To dissolve a trust, the trust's grantor transfers all assets of the trust back into the trust fund owner's name, completes a Revocation of Trust form and submits it to the court where the trust is filed, according to Legal Zoom. The grantor is usually the trust owner.Continue Reading
In cases where the grantor is not the trust owner, the trust owner must instruct the grantor to dissolve the trust, Legal Zoom notes. Trust owners uncertain if they are the grantor should consult with an attorney. A trust cannot be legally dissolved until all assets are transferred out of the trust because until the assets are removed from the trust, the trust is considered the legal owner of all property contained within it.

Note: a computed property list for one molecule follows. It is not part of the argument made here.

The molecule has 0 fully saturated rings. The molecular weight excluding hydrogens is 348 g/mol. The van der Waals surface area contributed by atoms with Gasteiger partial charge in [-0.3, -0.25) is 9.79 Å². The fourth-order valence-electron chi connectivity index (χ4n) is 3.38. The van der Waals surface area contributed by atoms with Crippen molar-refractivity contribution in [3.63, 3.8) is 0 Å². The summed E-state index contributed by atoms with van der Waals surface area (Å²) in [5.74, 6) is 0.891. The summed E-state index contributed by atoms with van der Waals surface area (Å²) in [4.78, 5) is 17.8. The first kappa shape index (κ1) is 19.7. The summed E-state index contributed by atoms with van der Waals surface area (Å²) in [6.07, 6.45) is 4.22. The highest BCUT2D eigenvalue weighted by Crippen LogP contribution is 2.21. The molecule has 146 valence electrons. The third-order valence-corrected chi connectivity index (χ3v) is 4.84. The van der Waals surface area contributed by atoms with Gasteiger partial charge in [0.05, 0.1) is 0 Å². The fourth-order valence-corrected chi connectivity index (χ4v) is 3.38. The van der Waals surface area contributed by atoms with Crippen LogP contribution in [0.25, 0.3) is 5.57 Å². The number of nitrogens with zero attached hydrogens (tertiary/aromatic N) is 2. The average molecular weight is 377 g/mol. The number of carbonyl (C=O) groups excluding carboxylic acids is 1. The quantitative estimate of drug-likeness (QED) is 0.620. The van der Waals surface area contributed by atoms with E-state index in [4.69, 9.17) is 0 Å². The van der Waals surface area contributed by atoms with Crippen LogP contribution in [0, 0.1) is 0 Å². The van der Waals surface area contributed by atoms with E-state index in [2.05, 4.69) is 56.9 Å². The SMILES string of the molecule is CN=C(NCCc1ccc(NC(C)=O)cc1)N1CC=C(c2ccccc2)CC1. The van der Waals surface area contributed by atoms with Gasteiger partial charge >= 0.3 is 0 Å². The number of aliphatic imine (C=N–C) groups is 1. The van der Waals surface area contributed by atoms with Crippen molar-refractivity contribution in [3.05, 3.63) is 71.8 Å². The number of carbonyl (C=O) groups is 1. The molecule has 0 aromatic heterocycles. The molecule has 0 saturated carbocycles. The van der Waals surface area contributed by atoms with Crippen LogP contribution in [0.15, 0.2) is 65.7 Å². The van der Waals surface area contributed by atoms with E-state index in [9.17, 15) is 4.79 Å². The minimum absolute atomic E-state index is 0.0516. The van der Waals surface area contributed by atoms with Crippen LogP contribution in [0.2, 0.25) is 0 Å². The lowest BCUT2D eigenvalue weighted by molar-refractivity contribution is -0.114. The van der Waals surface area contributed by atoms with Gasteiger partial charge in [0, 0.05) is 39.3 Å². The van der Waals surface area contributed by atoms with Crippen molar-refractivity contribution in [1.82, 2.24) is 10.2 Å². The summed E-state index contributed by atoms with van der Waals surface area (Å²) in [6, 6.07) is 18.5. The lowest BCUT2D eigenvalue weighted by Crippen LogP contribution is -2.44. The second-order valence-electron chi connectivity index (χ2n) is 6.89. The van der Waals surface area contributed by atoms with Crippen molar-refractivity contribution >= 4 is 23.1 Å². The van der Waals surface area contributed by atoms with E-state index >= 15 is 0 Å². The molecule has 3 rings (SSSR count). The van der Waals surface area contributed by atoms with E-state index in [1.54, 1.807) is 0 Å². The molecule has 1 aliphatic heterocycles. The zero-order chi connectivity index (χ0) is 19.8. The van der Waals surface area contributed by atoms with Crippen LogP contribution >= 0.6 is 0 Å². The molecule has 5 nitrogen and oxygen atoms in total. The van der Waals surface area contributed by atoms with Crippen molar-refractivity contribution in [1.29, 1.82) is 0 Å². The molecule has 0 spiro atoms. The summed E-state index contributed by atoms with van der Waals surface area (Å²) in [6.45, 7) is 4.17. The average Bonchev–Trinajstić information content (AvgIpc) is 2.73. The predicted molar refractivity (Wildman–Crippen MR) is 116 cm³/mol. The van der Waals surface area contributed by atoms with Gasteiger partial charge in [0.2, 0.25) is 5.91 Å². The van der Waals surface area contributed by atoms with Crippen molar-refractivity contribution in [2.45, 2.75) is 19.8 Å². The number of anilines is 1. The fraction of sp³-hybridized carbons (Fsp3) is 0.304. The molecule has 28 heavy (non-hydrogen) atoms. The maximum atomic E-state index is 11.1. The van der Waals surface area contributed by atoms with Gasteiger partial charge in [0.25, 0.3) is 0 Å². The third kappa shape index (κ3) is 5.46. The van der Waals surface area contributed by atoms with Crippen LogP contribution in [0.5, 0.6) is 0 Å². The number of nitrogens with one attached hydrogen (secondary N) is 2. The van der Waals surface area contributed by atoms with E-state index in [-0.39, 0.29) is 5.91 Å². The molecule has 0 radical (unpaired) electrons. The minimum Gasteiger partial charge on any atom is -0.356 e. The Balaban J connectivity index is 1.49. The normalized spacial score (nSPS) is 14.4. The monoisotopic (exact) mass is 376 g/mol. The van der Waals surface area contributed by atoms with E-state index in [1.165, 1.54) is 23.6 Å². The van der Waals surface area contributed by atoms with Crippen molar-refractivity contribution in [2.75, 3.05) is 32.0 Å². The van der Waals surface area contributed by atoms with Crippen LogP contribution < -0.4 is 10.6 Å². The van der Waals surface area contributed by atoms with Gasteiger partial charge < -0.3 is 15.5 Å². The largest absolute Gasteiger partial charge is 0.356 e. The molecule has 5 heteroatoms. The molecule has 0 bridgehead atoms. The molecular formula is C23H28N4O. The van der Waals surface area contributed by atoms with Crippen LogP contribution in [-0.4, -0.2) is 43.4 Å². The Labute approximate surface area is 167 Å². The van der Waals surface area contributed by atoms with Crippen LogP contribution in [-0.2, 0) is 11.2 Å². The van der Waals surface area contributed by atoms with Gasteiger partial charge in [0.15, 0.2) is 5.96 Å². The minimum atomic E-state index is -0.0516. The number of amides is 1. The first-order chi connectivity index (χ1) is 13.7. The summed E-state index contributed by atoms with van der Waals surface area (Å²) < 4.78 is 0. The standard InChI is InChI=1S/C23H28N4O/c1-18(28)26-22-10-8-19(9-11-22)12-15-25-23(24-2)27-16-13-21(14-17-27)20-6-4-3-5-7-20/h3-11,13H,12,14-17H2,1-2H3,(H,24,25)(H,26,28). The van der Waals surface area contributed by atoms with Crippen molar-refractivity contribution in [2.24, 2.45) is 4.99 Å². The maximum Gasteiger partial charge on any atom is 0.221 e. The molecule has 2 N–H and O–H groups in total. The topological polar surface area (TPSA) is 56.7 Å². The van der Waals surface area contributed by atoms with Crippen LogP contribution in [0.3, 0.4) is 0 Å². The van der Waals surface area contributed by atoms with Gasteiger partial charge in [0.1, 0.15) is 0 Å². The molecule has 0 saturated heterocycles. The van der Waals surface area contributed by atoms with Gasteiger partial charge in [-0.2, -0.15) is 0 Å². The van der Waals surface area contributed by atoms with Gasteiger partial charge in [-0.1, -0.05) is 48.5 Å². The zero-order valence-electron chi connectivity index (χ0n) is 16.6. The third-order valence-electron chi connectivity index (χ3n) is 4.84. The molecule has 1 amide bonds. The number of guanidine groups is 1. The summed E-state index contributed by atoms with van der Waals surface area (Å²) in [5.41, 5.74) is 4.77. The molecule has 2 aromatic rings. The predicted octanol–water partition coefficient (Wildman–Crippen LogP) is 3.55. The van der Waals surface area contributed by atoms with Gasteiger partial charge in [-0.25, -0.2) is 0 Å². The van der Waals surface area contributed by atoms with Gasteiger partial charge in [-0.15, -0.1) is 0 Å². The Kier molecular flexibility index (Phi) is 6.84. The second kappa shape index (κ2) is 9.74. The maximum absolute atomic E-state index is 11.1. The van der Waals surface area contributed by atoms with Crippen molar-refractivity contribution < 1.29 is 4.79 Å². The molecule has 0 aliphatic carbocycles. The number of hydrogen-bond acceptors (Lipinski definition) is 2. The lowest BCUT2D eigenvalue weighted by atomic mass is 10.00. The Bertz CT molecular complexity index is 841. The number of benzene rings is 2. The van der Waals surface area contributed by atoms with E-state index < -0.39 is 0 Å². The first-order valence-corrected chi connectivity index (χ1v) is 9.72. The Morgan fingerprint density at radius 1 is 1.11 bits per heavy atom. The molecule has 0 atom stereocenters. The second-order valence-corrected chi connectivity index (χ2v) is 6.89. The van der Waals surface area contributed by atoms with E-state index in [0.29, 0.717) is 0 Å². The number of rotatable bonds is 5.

Revocation of Trust forms can be obtained through the court where the trust is filed or through an attorney, explains Legal Zoom. A revocation of trust form indicates that the grantor is electing to dissolve the trust and has the legal authority to do so. The document must be signed and notarized.
Unless stated otherwise, living trusts are fully revocable, explains Legal Zoom. A trust is a contract that transfers the owner's assets into the trust to prevent the estate from being subject to probate after the owner's death.Learn more about Financial Planning